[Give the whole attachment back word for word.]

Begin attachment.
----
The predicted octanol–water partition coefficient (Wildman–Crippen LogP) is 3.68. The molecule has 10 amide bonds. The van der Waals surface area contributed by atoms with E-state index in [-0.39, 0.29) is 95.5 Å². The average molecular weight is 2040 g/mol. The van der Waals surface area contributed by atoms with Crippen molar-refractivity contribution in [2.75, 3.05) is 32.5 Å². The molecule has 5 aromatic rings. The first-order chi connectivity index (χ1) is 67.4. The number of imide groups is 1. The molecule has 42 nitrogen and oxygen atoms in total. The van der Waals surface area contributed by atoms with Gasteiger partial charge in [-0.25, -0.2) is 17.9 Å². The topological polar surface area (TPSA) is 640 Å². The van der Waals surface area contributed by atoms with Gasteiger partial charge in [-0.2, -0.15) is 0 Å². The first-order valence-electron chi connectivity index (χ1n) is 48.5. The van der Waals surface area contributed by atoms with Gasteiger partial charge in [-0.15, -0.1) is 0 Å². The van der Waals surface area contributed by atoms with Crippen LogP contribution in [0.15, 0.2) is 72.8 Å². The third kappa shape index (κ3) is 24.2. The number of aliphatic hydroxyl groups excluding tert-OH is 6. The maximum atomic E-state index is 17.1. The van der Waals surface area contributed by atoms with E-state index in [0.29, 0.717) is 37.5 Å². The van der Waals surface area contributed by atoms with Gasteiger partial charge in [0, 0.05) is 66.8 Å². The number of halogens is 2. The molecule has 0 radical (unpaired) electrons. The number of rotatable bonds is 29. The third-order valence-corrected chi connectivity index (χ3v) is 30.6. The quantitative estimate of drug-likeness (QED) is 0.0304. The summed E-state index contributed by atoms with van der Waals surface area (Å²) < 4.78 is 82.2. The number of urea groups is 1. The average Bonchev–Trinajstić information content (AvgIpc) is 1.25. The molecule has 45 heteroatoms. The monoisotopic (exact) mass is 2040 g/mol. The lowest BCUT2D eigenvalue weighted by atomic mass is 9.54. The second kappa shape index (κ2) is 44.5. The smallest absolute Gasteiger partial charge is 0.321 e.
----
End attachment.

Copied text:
The predicted octanol–water partition coefficient (Wildman–Crippen LogP) is 3.68. The molecule has 10 amide bonds. The van der Waals surface area contributed by atoms with E-state index in [-0.39, 0.29) is 95.5 Å². The average molecular weight is 2040 g/mol. The van der Waals surface area contributed by atoms with Crippen molar-refractivity contribution in [2.75, 3.05) is 32.5 Å². The molecule has 5 aromatic rings. The first-order chi connectivity index (χ1) is 67.4. The number of imide groups is 1. The molecule has 42 nitrogen and oxygen atoms in total. The van der Waals surface area contributed by atoms with Gasteiger partial charge in [-0.25, -0.2) is 17.9 Å². The topological polar surface area (TPSA) is 640 Å². The van der Waals surface area contributed by atoms with Gasteiger partial charge in [-0.2, -0.15) is 0 Å². The first-order valence-electron chi connectivity index (χ1n) is 48.5. The van der Waals surface area contributed by atoms with Gasteiger partial charge in [-0.15, -0.1) is 0 Å². The van der Waals surface area contributed by atoms with Crippen LogP contribution in [0.15, 0.2) is 72.8 Å². The third kappa shape index (κ3) is 24.2. The number of aliphatic hydroxyl groups excluding tert-OH is 6. The maximum atomic E-state index is 17.1. The van der Waals surface area contributed by atoms with E-state index in [0.29, 0.717) is 37.5 Å². The van der Waals surface area contributed by atoms with Gasteiger partial charge in [0, 0.05) is 66.8 Å². The number of halogens is 2. The molecule has 0 radical (unpaired) electrons. The number of rotatable bonds is 29. The third-order valence-corrected chi connectivity index (χ3v) is 30.6. The quantitative estimate of drug-likeness (QED) is 0.0304. The summed E-state index contributed by atoms with van der Waals surface area (Å²) < 4.78 is 82.2. The number of urea groups is 1. The average Bonchev–Trinajstić information content (AvgIpc) is 1.25. The molecule has 45 heteroatoms. The monoisotopic (exact) mass is 2040 g/mol. The lowest BCUT2D eigenvalue weighted by atomic mass is 9.54. The second kappa shape index (κ2) is 44.5. The smallest absolute Gasteiger partial charge is 0.321 e.